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Anesthesiology and Pain Management - Neurological Disorders


Ex Vivo and In Vivo Neuroprotection Induced by Argon When Given after an Excitotoxic or Ischemic Insult
Published: Wednesday, February 22, 2012
Author: Hélène N. David et al.

by Hélène N. David, Benoît Haelewyn, Mickael Degoulet, Denis G. Colomb, Jean-Jacques Risso, Jacques H. Abraini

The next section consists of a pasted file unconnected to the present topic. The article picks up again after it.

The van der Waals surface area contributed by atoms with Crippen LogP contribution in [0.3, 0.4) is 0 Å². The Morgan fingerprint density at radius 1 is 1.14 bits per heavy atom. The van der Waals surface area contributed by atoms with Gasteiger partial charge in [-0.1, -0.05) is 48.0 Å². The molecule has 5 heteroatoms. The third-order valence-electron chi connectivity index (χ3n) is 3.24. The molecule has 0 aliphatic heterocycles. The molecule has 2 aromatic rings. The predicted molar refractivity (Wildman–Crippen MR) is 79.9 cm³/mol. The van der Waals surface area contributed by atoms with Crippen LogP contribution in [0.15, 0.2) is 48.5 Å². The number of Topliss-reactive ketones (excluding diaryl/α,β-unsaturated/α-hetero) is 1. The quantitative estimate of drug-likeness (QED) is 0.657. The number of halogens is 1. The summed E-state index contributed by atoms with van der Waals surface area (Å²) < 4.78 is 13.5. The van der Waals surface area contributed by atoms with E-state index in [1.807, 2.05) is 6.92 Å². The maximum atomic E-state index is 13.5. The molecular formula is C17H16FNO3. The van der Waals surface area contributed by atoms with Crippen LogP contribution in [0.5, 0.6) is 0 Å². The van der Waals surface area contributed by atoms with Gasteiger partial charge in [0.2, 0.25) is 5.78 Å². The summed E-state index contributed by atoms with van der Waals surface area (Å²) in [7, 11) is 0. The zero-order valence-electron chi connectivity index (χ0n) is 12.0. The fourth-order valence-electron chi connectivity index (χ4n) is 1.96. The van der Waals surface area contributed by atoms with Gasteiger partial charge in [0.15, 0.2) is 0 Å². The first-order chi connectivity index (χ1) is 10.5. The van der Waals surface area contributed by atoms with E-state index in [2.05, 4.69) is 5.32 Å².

In vitro studies have well established the neuroprotective action of the noble gas argon. However, only limited data from in vivo models are available, and particularly whether postexcitotoxic or postischemic argon can provide neuroprotection in vivo still remains to be demonstrated. Here, we investigated the possible neuroprotective effect of postexcitotoxic-postischemic argon both ex vivo in acute brain slices subjected to ischemia in the form of oxygen and glucose deprivation (OGD), and in vivo in rats subjected to an intrastriatal injection of N-methyl-D-aspartate (NMDA) or to the occlusion of middle-cerebral artery (MCAO). We show that postexcitotoxic-postischemic argon reduces OGD-induced cell injury in brain slices, and further reduces NMDA-induced brain damage and MCAO-induced cortical brain damage in rats. Contrasting with its beneficial effect at the cortical level, we show that postischemic argon increases MCAO-induced subcortical brain damage and provides no improvement of neurologic outcome as compared to control animals. These results extend previous data on the neuroprotective action of argon. Particularly, taken together with previous in vivo data that have shown that intraischemic argon has neuroprotective action at both the cortical and subcortical level, our findings on postischemic argon suggest that this noble gas could be administered during but not after ischemia, i.e. before but not after reperfusion has occurred, in order to provide cortical neuroprotection and to avoid increasing subcortical brain damage. Also, the effects of argon are discussed as regards to the oxygen-like chemical, pharmacological, and physical properties of argon.
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